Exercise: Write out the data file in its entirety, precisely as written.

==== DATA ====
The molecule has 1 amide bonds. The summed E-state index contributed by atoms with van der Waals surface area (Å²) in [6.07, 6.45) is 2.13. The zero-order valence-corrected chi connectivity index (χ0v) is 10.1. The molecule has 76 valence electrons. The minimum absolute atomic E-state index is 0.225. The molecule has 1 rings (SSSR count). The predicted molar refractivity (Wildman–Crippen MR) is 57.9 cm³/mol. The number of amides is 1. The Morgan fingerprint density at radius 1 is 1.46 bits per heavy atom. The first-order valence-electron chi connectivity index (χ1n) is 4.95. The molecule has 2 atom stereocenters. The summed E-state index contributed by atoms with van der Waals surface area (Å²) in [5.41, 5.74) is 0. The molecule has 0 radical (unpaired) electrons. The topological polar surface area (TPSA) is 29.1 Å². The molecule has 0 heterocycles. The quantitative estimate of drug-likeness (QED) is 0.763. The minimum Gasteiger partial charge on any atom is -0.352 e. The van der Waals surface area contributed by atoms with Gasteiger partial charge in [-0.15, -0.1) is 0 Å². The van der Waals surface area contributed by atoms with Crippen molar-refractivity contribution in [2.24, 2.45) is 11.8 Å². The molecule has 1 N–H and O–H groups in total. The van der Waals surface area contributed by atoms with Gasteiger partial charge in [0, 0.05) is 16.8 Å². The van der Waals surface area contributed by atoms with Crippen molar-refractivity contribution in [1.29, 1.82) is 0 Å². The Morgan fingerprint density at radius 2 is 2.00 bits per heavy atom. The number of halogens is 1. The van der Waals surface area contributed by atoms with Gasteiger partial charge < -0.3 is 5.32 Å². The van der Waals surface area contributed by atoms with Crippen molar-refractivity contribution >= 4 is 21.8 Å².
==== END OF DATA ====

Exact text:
The molecule has 1 amide bonds. The summed E-state index contributed by atoms with van der Waals surface area (Å²) in [6.07, 6.45) is 2.13. The zero-order valence-corrected chi connectivity index (χ0v) is 10.1. The molecule has 76 valence electrons. The minimum absolute atomic E-state index is 0.225. The molecule has 1 rings (SSSR count). The predicted molar refractivity (Wildman–Crippen MR) is 57.9 cm³/mol. The number of amides is 1. The Morgan fingerprint density at radius 1 is 1.46 bits per heavy atom. The first-order valence-electron chi connectivity index (χ1n) is 4.95. The molecule has 2 atom stereocenters. The summed E-state index contributed by atoms with van der Waals surface area (Å²) in [5.41, 5.74) is 0. The molecule has 0 radical (unpaired) electrons. The topological polar surface area (TPSA) is 29.1 Å². The molecule has 0 heterocycles. The quantitative estimate of drug-likeness (QED) is 0.763. The minimum Gasteiger partial charge on any atom is -0.352 e. The van der Waals surface area contributed by atoms with Gasteiger partial charge in [-0.15, -0.1) is 0 Å². The van der Waals surface area contributed by atoms with Crippen molar-refractivity contribution in [2.24, 2.45) is 11.8 Å². The molecule has 1 N–H and O–H groups in total. The van der Waals surface area contributed by atoms with Gasteiger partial charge in [0, 0.05) is 16.8 Å². The van der Waals surface area contributed by atoms with Crippen molar-refractivity contribution in [1.29, 1.82) is 0 Å². The Morgan fingerprint density at radius 2 is 2.00 bits per heavy atom. The number of halogens is 1. The van der Waals surface area contributed by atoms with Gasteiger partial charge < -0.3 is 5.32 Å². The van der Waals surface area contributed by atoms with Crippen molar-refractivity contribution >= 4 is 21.8 Å².